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How to catalog your collection.

How to catalog your collection

To keep track of a prize collection, it's well worth taking the time to catalog the items. Having up-to-date records will prove invaluable when you want to buy or sell certain pieces--or if you have to file an insurance claim. (For examples of ways to display collections, see page 92.)

Keep records in ledger, file, computer

One approach is a simple ledger noting when and where you bought each item, and what you paid for it. Don't put this data on gummed labels affixed to the objects; the labels may dry out and fall off, or the gum may stain the objects. And if the items are stolen, you'll have no record.

One collector of primitive art uses thread or string to attach small cardboard tags to each object. (To make the tags less conspicuous, he colors them with felt-tip pens.) Each tag bears the number of a different page in a notebook. The appropriate page lists the object's dimensions, age, purchase price (and date and location), and other pertinent information, and contains a color photograph of the item. All sales slips and evidence of purchase are in another file, along with letters and documents of authentication. This data could also be kept in a card file or on a computer disk.

Find out what it's worth

Many collectors have their objects appraised at least every two years.

Most museums won't appraise, but they can be very helpful in directing you to experts who will. Serious collectors also usually know appraisers in their fields. Or check the yellow pages under Appraisers. Look for ones who are cerfified, tested, and insured; be sure to ask for references and proof of certification--membership in the American (or International) Society of Appraisers, for example.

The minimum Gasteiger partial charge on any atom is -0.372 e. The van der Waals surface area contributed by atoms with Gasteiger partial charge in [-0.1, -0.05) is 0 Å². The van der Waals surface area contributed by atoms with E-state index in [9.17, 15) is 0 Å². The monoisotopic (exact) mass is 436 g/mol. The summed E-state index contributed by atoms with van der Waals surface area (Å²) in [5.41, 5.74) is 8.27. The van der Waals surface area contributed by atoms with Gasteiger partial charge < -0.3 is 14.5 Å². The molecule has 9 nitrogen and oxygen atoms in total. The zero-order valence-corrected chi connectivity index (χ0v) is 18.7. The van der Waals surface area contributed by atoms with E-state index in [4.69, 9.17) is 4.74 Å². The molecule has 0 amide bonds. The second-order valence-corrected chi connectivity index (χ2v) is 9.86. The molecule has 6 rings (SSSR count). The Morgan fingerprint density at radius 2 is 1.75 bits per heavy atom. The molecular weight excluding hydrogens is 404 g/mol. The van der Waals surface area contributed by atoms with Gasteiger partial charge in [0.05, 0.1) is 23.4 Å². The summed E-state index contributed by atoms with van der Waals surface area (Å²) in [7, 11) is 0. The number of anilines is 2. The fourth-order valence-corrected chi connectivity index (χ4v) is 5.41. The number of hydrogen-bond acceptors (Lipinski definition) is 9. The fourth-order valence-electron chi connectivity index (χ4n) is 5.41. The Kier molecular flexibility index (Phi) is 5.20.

Appraisers charge $35 to $50 an hour. If they come to your home ($65 to $150 for the first hour), you'll make the best use of their time if you have the items readily available. Also send the appraiser photographs of the objects ahead of time for preliminary research.

At the appraisal, make available all the information you have on a piece--even if it's just family history. And be prepared to take notes. You'll receive a written report, but it may be brief; your notes of what an appraiser actually says may prove useful later.

Within 30 days, you should receive two copies of a written certification and valuation (stated as either "replacement value' or "resale value'--which subtracts sales fees equaling about half the replacement value) of each item.

Storing your collection

As your collection grows, you will face the need for more storage. In order to keep objects in good condition, storage and display should be planned with equal care.

We saw one storage room organized like museum stacks, with open shelves and vertical slots for prints and paintings. Another collector uses clear plastic shoe and sweater boxes for storage. The boxes are dustproof and crushproof, and items are visible. If your display can't accommodate your entire collection, try rotating objects from storage several times a year.

Photo: Indian basket in her collection has photograph in notebook; facing page contains information on its purchase price, dimensions, current value, material
COPYRIGHT 1986 Sunset Publishing Corp.
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Copyright 1986 Gale, Cengage Learning. All rights reserved.

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Publication:Sunset
Date:Sep 1, 1986
Words:535
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